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Chemical Regulation

US EPA lacks data to support chemical evaluations

Advisory committee, numerous stakeholders criticize latest risk assessments

by Britt E. Erickson
November 7, 2019 | APPEARED IN VOLUME 97, ISSUE 44

 

A US Environmental Protection Agency scientific advisory committee has blasted the agency for relying on inadequate data to evaluate chemicals under the Toxic Substances Control Act (TSCA). TSCA covers the production, importation, use, and disposal of chemicals.

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So far, the committee that peer-reviews chemical assessments under TSCA has finalized reports on the EPA’s draft evaluations of three chemicals—the colorant pigment violet 29, the industrial solvent 1,4-dioxane, and a group of cyclic aliphatic bromide flame retardants that includes hexabromocyclododecane (HBCD). All three assessments lack toxicity and exposure data to support the agency’s conclusions, the committee says.

The EPA is in the process of evaluating 10 chemicals, which it selected from a list of 90 that were on the market in November 2016. In the 3 years since selection, the agency has not requested additional toxicity data from chemical manufacturers. Instead, it claims that its evaluations use “information that EPA possesses, or can reasonably generate, obtain, and synthesize for use in risk evaluations, considering the deadlines for completing the evaluation.”

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The EPA has released draft evaluations for 6 of the 10 chemicals, and it expects to release two more by the end of the year. The agency plans to release the remaining two in January. Under revisions to TSCA enacted in 2016, the EPA must finalize all 10 by June 2020, 6 months later than initially expected.

In several of the evaluations released so far, the agency ignored risks to the general population, claiming that other statutes, such as the Clean Air Act or Clean Water Act, sufficiently address such risks.

The EPA’s omission of consumers and the general population in its evaluation of 1,4-dioxane “is inappropriate” unless such risk assessments have been completed by other parts of the agency, some review committee members stated in a report released Nov. 1. The chemical is present in plastics and other consumer products, and it contaminates many drinking-water sources. “If risks have been assessed by other program offices of EPA then the agency should present them as part of the underlying data,” the committee says in its report.

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The EPA has received similar criticism from environmental groups regarding its evaluation of the solvent and degreaser 1-bromopropane. In that assessment, the agency claims that general population exposures are outside the scope of the evaluation because other regulatory programs manage such risks. The EPA uses the same argument in two recently released assessments of the solvents methylene chloride and N-methylpyrrolidone (NMP).

Environmental groups have also criticized the EPA for excluding exposure data associated with demolition and disposal of products containing HBCD, which is no longer manufactured in the US but still exists in previously made products. “HBCD is still ‘used’ in textiles, electronics, car seats, and other products that are found in homes and vehicles across the country, and those products are still ‘disposed of’ in large volumes, contributing to human and environmental exposures to HBCD regardless of whether the chemical is currently manufactured for such uses,” 10 environmental groups say in an Aug. 30 letter to the EPA.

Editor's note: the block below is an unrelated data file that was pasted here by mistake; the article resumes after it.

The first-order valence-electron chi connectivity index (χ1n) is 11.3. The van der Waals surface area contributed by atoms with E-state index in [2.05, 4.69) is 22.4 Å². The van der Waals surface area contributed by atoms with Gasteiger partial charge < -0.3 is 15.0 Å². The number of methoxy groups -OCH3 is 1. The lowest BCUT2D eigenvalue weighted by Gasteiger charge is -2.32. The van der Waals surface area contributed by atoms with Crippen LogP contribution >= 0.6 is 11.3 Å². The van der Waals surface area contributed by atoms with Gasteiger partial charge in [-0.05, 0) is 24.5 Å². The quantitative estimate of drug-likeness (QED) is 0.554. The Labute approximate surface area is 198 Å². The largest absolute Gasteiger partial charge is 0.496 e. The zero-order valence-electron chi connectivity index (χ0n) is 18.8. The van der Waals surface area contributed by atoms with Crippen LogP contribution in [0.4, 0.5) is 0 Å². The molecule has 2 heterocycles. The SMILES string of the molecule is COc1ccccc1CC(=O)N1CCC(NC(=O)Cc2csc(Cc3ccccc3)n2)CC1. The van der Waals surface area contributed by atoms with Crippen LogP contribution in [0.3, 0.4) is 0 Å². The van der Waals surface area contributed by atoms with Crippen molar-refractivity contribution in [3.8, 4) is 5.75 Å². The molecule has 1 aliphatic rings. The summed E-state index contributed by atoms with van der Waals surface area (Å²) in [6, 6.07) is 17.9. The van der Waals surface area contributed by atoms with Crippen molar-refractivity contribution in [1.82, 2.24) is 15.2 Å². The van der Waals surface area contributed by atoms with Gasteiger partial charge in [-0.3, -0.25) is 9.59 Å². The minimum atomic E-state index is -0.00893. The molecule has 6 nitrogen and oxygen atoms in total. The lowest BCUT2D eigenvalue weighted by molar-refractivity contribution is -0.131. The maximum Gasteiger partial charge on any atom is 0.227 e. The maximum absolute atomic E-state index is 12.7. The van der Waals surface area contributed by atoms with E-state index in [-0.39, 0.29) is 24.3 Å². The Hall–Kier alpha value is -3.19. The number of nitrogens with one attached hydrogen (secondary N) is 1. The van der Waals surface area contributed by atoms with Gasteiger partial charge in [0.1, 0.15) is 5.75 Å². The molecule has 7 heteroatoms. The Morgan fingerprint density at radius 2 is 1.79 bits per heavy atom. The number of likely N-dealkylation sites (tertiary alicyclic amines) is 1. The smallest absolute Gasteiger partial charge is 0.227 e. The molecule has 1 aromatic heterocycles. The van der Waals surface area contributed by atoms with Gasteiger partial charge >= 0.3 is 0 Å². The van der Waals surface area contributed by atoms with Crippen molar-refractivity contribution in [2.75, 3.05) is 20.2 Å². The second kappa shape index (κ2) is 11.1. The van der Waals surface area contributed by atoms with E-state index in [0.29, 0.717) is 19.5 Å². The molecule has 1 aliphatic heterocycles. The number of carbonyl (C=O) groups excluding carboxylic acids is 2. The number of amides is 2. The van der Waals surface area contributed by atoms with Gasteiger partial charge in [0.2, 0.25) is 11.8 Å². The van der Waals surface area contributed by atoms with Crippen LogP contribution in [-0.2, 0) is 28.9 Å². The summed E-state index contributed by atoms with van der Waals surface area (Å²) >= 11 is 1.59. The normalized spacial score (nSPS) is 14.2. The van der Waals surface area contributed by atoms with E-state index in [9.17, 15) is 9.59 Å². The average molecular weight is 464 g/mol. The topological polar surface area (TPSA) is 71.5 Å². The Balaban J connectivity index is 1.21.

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Although the EPA did find unreasonable risks associated with some uses of 1,4-dioxane, 1-bromopropane, methylene chloride, and NMP, environmental groups claim that the agency downplayed the extent of those risks by assuming that all workers wear proper personal protective equipment, including respirators and gloves. Any regulations to control such risks will therefore not sufficiently protect people who handle the material, they say. For both 1,4-dioxane and 1-bromopropane, “EPA has grossly understated the risks” for both cancer and noncancer health effects, Richard Denison, a lead senior scientist at the Environmental Defense Fund, says in an Oct. 13 blog post.

In general, the chemical industry supports the EPA’s implementation of TSCA. However, the Halogenated Solvents Industry Alliance (HSIA), which represents manufacturers and commercial users of methylene chloride and other halogenated solvents, advocates for the continued use of methylene chloride–based paint strippers in commercial applications.

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The HSIA is likely to challenge the EPA’s methylene chloride assessment, which found unreasonable risks for dozens of uses, including commercial paint stripping. The group was hoping that the EPA would propose a rule that would certify commercial contractors and allow them to use methylene chloride, “a product that they have used successfully for years,” says Faye Graul, the HSIA’s executive director.

The EPA’s TSCA advisory committee will review the methylene chloride assessment at a Dec. 3–4 meeting and the NMP assessment at a Dec. 5–6 meeting.

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